By Amanda Marksmeier
(I feel like I need to preface this article with a warning: This topic is sensitive and may trigger extreme opinions and emotions.)
As a military spouse, the thought of choosing to live separately from my spouse seemed unimaginable. During our twelve-year marriage, we’ve experienced excessive amounts of time apart with multiple deployments, countless schools, and way too many trainings—the idea of staying behind never seemed like a choice.
However, as we enter the last phase of his military career, our focus has begun to shift from our present situation to our future stability.
Modern Military Spouses
The image of the military spouse has evolved over the last fifty years. Long ago, military spouses were thought to be the women who kept home fires burning while their soldiers went off to war.
Today’s military spouses include men and women from all walks of life, many with successful careers of their own. Military spouses represent professionals including doctors, lawyers, teachers, nurses, and entrepreneurs.
So, when PCS orders come, they must consider not only their spouse’s career, but their own as well. For professionals faced with a permanent change of station, sometimes the answer is geo-baching.
As military spouses, we have access to several scholarships and financial aid opportunities to help offset the enormous cost of higher education. Many of us have the ability and education to excel in our careers. A lot of spouses have the entrepreneurial spirit and business acumen to successfully build businesses.
What we don’t have is the guarantee that we will be in one place long enough to complete a degree program, get promoted, or grow a clientele.
Imagine being accepted into a nursing program, graduate school, or pursuing a doctorate degree when your spouse receives new orders. (Many of you don’t have to imagine this, having lived that experience and whatnot.) These opportunities are hard to pass up. Transferring college credits can be difficult and, in some cases, impossible!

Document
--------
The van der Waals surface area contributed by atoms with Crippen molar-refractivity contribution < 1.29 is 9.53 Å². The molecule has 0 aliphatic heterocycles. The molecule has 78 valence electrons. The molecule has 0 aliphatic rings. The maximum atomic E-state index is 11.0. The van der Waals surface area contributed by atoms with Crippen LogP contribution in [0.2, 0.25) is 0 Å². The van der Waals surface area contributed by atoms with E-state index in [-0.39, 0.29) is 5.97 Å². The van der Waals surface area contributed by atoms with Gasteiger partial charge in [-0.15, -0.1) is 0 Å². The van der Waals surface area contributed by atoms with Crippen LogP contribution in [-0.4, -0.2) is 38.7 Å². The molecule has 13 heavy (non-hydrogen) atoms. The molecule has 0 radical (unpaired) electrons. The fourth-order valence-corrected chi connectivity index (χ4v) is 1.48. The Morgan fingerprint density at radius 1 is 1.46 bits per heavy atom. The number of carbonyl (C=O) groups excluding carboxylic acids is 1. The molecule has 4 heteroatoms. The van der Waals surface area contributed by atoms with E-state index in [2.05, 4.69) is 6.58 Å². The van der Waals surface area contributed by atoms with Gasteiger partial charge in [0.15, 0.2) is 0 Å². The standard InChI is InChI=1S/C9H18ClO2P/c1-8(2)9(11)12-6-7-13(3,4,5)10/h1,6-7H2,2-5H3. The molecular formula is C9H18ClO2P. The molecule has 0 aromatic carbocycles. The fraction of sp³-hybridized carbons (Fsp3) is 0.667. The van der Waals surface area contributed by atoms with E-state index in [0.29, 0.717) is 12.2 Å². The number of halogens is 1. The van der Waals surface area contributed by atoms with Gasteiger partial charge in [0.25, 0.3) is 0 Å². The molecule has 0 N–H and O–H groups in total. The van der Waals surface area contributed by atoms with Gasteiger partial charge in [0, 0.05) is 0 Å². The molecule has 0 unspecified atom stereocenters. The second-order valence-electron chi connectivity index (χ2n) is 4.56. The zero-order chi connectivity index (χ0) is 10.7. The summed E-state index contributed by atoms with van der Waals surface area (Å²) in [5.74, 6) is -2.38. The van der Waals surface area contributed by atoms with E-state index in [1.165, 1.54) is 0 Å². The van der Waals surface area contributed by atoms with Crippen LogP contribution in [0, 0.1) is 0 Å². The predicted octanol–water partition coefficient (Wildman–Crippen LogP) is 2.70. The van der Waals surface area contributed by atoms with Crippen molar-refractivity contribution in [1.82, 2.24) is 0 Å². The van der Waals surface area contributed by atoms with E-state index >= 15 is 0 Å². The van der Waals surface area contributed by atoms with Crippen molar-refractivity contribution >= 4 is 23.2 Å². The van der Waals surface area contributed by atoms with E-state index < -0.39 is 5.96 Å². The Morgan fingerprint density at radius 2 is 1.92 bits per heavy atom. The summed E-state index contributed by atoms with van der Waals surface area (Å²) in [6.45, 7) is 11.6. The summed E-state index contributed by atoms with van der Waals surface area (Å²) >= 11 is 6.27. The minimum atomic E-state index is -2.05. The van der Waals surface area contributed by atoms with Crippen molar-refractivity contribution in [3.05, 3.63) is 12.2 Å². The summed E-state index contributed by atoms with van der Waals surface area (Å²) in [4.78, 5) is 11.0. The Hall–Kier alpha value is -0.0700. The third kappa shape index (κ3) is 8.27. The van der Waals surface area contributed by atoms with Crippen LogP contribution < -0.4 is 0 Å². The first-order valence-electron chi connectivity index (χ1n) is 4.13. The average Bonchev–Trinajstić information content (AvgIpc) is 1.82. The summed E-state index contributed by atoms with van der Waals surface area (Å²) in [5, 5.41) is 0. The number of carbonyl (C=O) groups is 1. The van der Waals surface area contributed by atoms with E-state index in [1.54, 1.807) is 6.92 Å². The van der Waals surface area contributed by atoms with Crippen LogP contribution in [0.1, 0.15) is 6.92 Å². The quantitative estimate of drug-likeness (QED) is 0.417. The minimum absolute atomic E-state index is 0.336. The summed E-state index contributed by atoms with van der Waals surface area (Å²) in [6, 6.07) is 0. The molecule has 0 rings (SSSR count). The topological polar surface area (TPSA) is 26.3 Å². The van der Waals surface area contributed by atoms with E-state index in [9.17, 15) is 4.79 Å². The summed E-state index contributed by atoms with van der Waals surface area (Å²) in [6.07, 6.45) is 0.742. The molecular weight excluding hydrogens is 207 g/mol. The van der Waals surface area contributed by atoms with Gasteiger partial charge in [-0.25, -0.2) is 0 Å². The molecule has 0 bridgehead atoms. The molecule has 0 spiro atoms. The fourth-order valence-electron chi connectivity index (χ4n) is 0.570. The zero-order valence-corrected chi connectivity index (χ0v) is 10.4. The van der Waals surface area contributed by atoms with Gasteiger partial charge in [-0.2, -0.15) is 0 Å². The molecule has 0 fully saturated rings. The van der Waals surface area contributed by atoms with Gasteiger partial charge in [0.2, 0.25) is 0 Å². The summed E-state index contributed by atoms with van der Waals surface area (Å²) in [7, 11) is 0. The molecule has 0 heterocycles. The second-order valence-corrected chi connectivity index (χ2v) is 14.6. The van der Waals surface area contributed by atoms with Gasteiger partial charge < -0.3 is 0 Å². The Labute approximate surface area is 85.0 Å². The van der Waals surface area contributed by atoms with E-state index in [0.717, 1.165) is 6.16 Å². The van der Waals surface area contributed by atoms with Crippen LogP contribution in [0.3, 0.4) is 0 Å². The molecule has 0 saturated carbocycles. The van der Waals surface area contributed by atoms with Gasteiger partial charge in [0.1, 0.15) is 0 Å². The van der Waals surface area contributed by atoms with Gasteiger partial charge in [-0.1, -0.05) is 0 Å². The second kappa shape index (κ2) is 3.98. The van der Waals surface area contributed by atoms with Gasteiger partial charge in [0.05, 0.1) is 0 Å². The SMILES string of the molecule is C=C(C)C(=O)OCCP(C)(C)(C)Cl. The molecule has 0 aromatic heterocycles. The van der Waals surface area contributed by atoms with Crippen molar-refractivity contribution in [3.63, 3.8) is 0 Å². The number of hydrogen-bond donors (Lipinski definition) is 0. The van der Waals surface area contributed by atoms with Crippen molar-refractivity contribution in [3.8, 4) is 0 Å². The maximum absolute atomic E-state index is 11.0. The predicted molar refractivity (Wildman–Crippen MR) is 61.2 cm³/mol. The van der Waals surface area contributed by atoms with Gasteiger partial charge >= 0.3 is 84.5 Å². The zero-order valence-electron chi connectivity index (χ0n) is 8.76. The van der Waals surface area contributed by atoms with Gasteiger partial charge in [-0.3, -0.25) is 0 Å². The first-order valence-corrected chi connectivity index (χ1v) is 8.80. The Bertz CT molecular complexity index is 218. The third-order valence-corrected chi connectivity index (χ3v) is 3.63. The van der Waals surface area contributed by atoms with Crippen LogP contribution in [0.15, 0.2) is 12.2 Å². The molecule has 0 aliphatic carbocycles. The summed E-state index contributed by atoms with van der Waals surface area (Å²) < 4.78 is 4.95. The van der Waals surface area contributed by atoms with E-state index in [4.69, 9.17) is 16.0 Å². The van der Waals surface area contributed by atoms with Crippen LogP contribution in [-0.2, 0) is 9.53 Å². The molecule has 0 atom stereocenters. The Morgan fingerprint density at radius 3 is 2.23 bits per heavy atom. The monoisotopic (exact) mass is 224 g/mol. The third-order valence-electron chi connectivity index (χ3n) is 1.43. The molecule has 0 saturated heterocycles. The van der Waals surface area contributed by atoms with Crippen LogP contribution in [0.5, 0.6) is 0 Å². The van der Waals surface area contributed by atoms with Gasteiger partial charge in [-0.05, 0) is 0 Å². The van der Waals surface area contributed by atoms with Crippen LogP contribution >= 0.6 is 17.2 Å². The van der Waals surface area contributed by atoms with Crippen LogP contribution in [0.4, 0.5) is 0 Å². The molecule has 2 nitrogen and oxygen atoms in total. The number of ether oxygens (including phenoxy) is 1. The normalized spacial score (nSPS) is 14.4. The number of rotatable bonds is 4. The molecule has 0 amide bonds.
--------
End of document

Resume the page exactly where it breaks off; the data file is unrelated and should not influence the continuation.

Nursing programs are competitive and difficult to get into. Would you be willing to give up the coveted spot because of PCS orders? Many doctorate programs have a residency requirement. Can you imagine receiving orders in the middle of that?
You’ve discovered your passion and parlayed it into a business. Your LLC has been registered, you have created a brand and a loyal customer base, success is on the horizon, but so are orders. Would you leave your business to follow your spouse?
You have finally landed your dream job which will catapult your career, but your spouse must report to a faraway post. Would you give up this opportunity?
The retirement packet has been dropped and you find a position, which will help forge a new path for your lives after the military, but it is across the country. Would you spend the next year apart to better your family’s circumstances?
Would you consider living apart for the right opportunity?
If you find yourself in one of these scenarios, being a geographic bachelor may be the option for you. Here are three issues to consider:
Double the Cost
Obviously living separately means double the cost. You both will be responsible for double the rental/mortgage payments, double the utility bills, double the grocery bills; well, you get the idea. In the past, geo-bachelors could stay in the barracks and still receive BAH. However, with new regulations, this may no longer be possible. Discuss housing options with your local Housing Service Office.
Another cost to factor in your budget is travel expenses for those much-needed planned visits.
One is the Loneliest Number (sometimes)
Know thyself—this is key to a successful geo-baching experience. Are you independent and self-reliant? Do you enjoy time on your own? Do you have a secure marriage? If you have children, how do they cope with separation?
Money and career can be recreated; emotional well-being can be difficult to rebuild. Be sure to stay emotionally in touch with yourself, your spouse, and your children.
Failure to Plan is a Plan to Fail
Every successful venture begins with a plan, so your geo-baching journey should be no different. Set realistic expectations for when and how you will communicate. Create a checkpoint system, every week or month, check in on your finances and emotions to ensure each are on track. It is a good idea to create stop points such as if finances get out of hand or the kids are not coping well, it may be time to reconsider your decision.
The decision to become a geographic bachelor is not a decision made lightly. We often don’t bat an eyelash when our spouses’ jobs take them away (on deployment, for training, or a short TDY), but the decision to geo-bach can cause all sorts of emotions and feelings (probably because of all the time our spouses’ careers keep us apart).
While living in separate places for a year or two can feel like a long time, in the grand scheme of life, it is but a moment. It is helpful to stay focused on the end goal. Remember, you are sacrificing a little time in the present for stability in the future.
If you can do that, then geo-baching may be a way to make your academic, career, or business dreams come true.